The making of the making of a film




Resembling a realistic version of a fractured fairy tale, Adaptation is by far the funniest movie from Being John Malkovich screenwriter Charlie Kaufman.

On paper it sounds hopelessly solipsistic and "inside." After all, Kaufman bases his story - about a screenwriter named Charlie Kaufman, who's in a death-struggle to adapt Susan Orlean's nonfiction best seller The Orchid Thief - on his own efforts to adapt Orlean's The Orchid Thief. But when Kaufman plops Nicolas Cage as a slapstick version of himself in the middle of the action, he forges connections with audiences stronger than any he hammers out in this year's earlier Human Nature, his forthcoming Confessions of a Dangerous Mind and even the intermittently uproarious Malkovich.

Possibly without knowing it (as the calamitous final 40 minutes suggest), Kaufman's Kaufman becomes just the right artiste for Everyman and Everywoman. He testifies to the inertia that afflicts us all. He falls deeper into set ways the more he tries to "get outside" himself. He digs into the book's material: the search for passion of New Yorker reporter Orlean (Meryl Streep) and what happens when she finds it in the pursuits of an eccentric Florida orchid expert (Chris Cooper). But Charlie's vision of infinite possibilities paradoxically thwarts his creativity.

By contrast, his twin brother Donald (also played by Cage), who crashes in his Hollywood pad and takes up screenwriting, is a compendium of social skills and negative virtues. Donald may be a novice, but scripts, love and friendship come easily to him. Although Donald shares screen credit for Adaptation, we presume he's a fictional construct: Charlie's comic-nightmare image of a guy happy to shortcut his way to fulfillment. He even takes Robert McKee's how-to course on screenwriting.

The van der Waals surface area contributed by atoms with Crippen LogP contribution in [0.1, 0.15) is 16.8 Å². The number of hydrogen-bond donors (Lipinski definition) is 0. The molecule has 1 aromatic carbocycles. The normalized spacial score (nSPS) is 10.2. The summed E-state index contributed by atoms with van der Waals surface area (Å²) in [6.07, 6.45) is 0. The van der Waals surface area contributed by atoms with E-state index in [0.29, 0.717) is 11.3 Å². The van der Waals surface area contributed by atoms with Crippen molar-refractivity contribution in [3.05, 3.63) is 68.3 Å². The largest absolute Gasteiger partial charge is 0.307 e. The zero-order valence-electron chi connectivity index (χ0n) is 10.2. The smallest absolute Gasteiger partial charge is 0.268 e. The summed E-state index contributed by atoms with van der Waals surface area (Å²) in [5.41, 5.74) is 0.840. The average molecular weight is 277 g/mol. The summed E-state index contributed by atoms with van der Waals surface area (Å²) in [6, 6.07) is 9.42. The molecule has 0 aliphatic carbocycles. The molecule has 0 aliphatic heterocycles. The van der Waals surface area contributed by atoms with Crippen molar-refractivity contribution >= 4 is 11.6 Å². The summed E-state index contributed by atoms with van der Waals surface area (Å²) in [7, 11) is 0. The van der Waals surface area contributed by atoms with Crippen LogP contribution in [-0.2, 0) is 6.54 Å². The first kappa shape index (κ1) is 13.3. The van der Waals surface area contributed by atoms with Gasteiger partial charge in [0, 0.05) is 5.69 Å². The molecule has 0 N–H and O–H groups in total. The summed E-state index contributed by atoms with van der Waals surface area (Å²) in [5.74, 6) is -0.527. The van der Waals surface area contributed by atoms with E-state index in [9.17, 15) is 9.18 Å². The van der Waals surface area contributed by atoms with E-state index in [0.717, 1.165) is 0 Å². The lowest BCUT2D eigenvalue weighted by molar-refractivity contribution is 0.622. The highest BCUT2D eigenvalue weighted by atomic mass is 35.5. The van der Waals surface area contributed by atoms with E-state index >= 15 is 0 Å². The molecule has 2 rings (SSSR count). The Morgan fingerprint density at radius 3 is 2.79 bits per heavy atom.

Donald would never find himself in Charlie's dilemma: striving to transform Orlean's book into an honest-to-God movie without revamping it into a Florida chase film along the lines of Smokey and the Flower Bandit.

As Kaufman the Adaptation screenwriter homes in on the haphazard work process of Kaufman the Orchid Thief adapter, he turns the trick of making his alter-ego's wobbly, inchoate ambitions more attractive than the frightful competence of film-industry types. (They include Tilda Swinton as a smart, elegant production executive and Ron Livingston as Kaufman's practical, hilariously profane agent.)

The first hour of the movie is a gleeful, whirling potpourri. It encompasses the evolution of Man from amoeba to Charlie Kaufman; Charlie's general romantic panic and growing obsession with Orlean; and Orlean's attraction to the earthy orchid autodidact John Laroche (Cooper). And it makes sense of all this as a script-in-progress.

Director Spike Jonze keeps each dented ball up in the air and elicits superb performances. Cage has never been more gloriously Cage-y than as Charlie, who makes masculine self-consciousness sweet, sad and ridiculous, and as Don, who makes smarminess lovable. Cooper gets to unleash the slyness and wildness that he's had to keep under wraps in a succession of limited or stoic roles. Streep shows lightness and charm - the grasp of feathery halftones she's often displayed in interviews and rarely has had a chance to put on screen. And Swinton, Livingston and the scary-funny Brian Cox as McKee provide a trio of gemlike cameos.

So it's infuriating when the movie changes mood and tone and takes a postmodern direction that flirts with and then achieves disaster. Perhaps Charlie Kaufman the Adaptation writer failed to realize that Charlie Kaufman the Orchid Thief adapter is a comically rich inhabitant of the Zeitgeist - a man paralyzed by his own potential. Instead of reveling in character, the rest of the movie plays with "concepts."

We're supposed to be appalled and amused when it takes the route Donald would have dictated for Charlie's Orchid Thief script. The miscalculation is so flagrant it almost makes you forget how much fun the movie gave you to that point.

Happily, Kaufman is still near the start of his career. Inside this schlemiel may be a mensch struggling to get out.


Starring Nicolas Cage, Meryl Streep and Chris Cooper

Directed by Spike Jonze, Released by Sony

Rated R

Time 114 minutes

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